Movie review: ‘Sound City’ is homage to recording studio equipment

High-spirited, emotional and funny, “Sound City” is, of all things, a mash note to a machine. Not just any machine, however, but one that helped change the face of rock ‘n’ roll.

That piece of equipment, the Neve 8028 sound board, was the crown jewel of Sound City in Van Nuys, a complete dump of a recording studio whose unkempt ambience and warehouse complex location didn’t stop it from turning out more than 100 gold and platinum records, including epochal work by Neil Young, Tom Petty, Pat Benatar, Cheap Trick, Rage Against the Machine, Fleetwood Mac and Nine Inch Nails.

“Sound City” the movie wouldn’t exist if director-rocker Dave Grohl of Foo Fighters hadn’t shown up there in 1991 with his Nirvana band mates to record their groundbreaking “Nevermind” album. “We were just kids with nothing to lose,” he says in the film’s opening voice-over. “We had no idea that the next 16 days would change our world forever.”


Because of Grohl’s rock star status, he’s been able to convince an impressive number of celebrated musicians to sit down for on-camera interviews, including Young, Petty, John Fogerty, Trent Reznor, Stevie Nicks and Rick Springfield.

But because grungy Sound City was the kind of place it was — Barry Manilow says it was “more family than any studio I’ve ever been in” — some of the film’s most memorable stories involve less celebrated folks like unflappable studio managers Paula Salvatore and Shivaun O’Brien, ace producer Keith Olsen and co-owner Tom Skeeter, who genially insists he was only in it for the money.

The film’s best stories cluster around the studio’s most celebrated event, its central place in the formation of Fleetwood Mac.

Buckingham Nicks, created by the romantically involved duo of Lindsey Buckingham and Stevie Nicks, had been the first group to record at Sound City, and when Mick Fleetwood came to the Van Nuys locale looking for a place to record, he heard one of their tracks. Fleetwood thought of Buckingham when he needed a new guitarist and was told, “If you take him, you’ll have to take his girlfriend, too.” He agreed, and in 1975 the revived group recorded at Sound City.

A bit uncertain about the new sound, remembers producer Olsen in one of the film’s many tart interviews, was band member John McVie. “He said, ‘It’s a little far from the blues.’ I told him, ‘It’s a lot closer to the bank.”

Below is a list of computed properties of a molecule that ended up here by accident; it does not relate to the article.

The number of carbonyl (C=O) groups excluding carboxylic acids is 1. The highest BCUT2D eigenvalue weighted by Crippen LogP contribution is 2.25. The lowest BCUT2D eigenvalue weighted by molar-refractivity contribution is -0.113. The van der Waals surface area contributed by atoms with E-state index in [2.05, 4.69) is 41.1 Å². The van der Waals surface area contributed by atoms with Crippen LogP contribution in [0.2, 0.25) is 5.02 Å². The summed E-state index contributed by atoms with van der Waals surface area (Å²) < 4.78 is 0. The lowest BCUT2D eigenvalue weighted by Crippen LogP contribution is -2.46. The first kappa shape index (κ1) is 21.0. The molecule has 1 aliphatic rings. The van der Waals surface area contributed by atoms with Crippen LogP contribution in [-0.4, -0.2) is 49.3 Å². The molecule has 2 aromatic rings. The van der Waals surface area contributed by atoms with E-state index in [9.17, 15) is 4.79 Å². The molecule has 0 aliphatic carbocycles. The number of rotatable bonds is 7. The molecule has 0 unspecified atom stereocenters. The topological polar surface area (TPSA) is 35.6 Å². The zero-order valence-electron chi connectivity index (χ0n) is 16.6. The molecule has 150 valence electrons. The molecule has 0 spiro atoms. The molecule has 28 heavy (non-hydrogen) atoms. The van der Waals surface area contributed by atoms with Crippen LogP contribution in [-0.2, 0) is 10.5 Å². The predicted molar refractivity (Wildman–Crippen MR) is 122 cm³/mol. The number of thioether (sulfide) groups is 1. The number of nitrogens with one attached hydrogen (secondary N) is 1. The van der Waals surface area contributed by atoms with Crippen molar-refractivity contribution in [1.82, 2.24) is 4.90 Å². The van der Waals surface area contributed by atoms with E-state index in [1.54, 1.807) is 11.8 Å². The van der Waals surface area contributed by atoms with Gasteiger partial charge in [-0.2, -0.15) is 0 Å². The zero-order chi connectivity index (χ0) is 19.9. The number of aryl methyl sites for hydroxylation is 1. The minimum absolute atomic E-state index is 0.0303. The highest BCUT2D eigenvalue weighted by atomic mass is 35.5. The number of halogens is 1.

It was the determination of Skeeter and co-owner Joe Gottfried to attract top bands that led to the purchase of the sound board in 1973. Designed by Rupert Neve, now in his 80s and interviewed in the film, it was one of only four in the world and the only one custom-ordered. Skeeter remembers that it cost $75,000 at a time when he bought his house in nearby Toluca Lake for half that amount.

“Sound City” goes to some lengths to explain why the Neve is so good at what it does, emphasizing how expert it is in recording the human voice and the drum tracks that are central to rock success. Guitars sound pretty much the same everywhere, says famed producer Rick Rubin, but drums change from room to room, and the sound at Sound City was among the best.

The film (which was written by Mark Monroe and edited by Paul Crowder) is also an education in how the music business works, which is not always in the warmest, most humane manner. Being a producer, for instance, is described by Olsen as “getting creativity onto tape in a way that is accessible to the marketplace.”

The most unexpectedly emotional parts of “Sound City” involve Springfield breaking into tears as he talks about his regrets at the way he handled his rupture with Sound City partner Gottfried, one of the men most responsible for his success.

“Sound City” also goes into fascinating detail about how the change from analog recording on two-inch tape (the studio’s bread and butter) to the digital way of doing things was the death knell for the Van Nuys establishment.

While Neve technology had made its success possible, the rise of easy-to-use Pro Tools equipment trumped their advantages and led Sound City to close its doors and sell its legendary console to Grohl, who moved it down the road to his own Studio 606.

That purchase prompted Grohl to consider a 12-minute short about the Neve for the Web, which morphed into this genial feature. “Sound City’s” final half hour, which features Grohl jamming with other musicians, including Paul McCartney, for a forthcoming album tribute to the Neve, is less involving than what has come before. But the filmmaker cares so much about this board of boards that it’s hard to begrudge him this pleasure.


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